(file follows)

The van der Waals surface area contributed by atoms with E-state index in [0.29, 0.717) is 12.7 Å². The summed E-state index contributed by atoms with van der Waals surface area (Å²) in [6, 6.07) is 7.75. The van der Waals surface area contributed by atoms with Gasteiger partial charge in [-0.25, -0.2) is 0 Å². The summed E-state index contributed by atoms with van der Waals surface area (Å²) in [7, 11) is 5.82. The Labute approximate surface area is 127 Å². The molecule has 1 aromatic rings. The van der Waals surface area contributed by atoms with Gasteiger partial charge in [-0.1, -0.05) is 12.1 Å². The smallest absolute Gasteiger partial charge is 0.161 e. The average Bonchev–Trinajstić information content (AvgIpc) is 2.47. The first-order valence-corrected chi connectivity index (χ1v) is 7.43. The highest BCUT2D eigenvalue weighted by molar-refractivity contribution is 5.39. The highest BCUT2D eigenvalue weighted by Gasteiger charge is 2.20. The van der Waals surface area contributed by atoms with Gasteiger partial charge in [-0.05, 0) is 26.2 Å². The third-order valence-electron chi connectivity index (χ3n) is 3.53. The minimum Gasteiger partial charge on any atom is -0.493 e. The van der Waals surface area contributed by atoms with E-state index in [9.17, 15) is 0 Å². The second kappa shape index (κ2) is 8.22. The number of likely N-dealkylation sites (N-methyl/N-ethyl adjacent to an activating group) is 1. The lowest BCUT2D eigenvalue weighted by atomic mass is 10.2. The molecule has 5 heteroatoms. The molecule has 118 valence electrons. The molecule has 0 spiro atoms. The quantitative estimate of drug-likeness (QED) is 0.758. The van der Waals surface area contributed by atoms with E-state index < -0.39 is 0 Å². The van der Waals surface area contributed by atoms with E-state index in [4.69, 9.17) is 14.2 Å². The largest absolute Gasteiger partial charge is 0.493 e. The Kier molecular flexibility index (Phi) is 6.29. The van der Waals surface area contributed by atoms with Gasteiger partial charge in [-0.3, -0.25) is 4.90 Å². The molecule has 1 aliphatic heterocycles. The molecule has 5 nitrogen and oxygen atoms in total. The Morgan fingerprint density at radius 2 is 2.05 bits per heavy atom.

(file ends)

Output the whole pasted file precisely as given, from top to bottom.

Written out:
The van der Waals surface area contributed by atoms with E-state index in [0.29, 0.717) is 12.7 Å². The summed E-state index contributed by atoms with van der Waals surface area (Å²) in [6, 6.07) is 7.75. The van der Waals surface area contributed by atoms with Gasteiger partial charge in [-0.25, -0.2) is 0 Å². The summed E-state index contributed by atoms with van der Waals surface area (Å²) in [7, 11) is 5.82. The Labute approximate surface area is 127 Å². The molecule has 1 aromatic rings. The van der Waals surface area contributed by atoms with Gasteiger partial charge in [-0.1, -0.05) is 12.1 Å². The smallest absolute Gasteiger partial charge is 0.161 e. The average Bonchev–Trinajstić information content (AvgIpc) is 2.47. The first-order valence-corrected chi connectivity index (χ1v) is 7.43. The highest BCUT2D eigenvalue weighted by molar-refractivity contribution is 5.39. The highest BCUT2D eigenvalue weighted by Gasteiger charge is 2.20. The van der Waals surface area contributed by atoms with Gasteiger partial charge in [-0.05, 0) is 26.2 Å². The third-order valence-electron chi connectivity index (χ3n) is 3.53. The minimum Gasteiger partial charge on any atom is -0.493 e. The van der Waals surface area contributed by atoms with E-state index in [9.17, 15) is 0 Å². The second kappa shape index (κ2) is 8.22. The number of likely N-dealkylation sites (N-methyl/N-ethyl adjacent to an activating group) is 1. The lowest BCUT2D eigenvalue weighted by atomic mass is 10.2. The molecule has 5 heteroatoms. The molecule has 118 valence electrons. The molecule has 0 spiro atoms. The quantitative estimate of drug-likeness (QED) is 0.758. The van der Waals surface area contributed by atoms with E-state index < -0.39 is 0 Å². The van der Waals surface area contributed by atoms with E-state index in [4.69, 9.17) is 14.2 Å². The largest absolute Gasteiger partial charge is 0.493 e. The Kier molecular flexibility index (Phi) is 6.29. The van der Waals surface area contributed by atoms with Gasteiger partial charge in [-0.3, -0.25) is 4.90 Å². The molecule has 1 aliphatic heterocycles. The molecule has 5 nitrogen and oxygen atoms in total. The Morgan fingerprint density at radius 2 is 2.05 bits per heavy atom.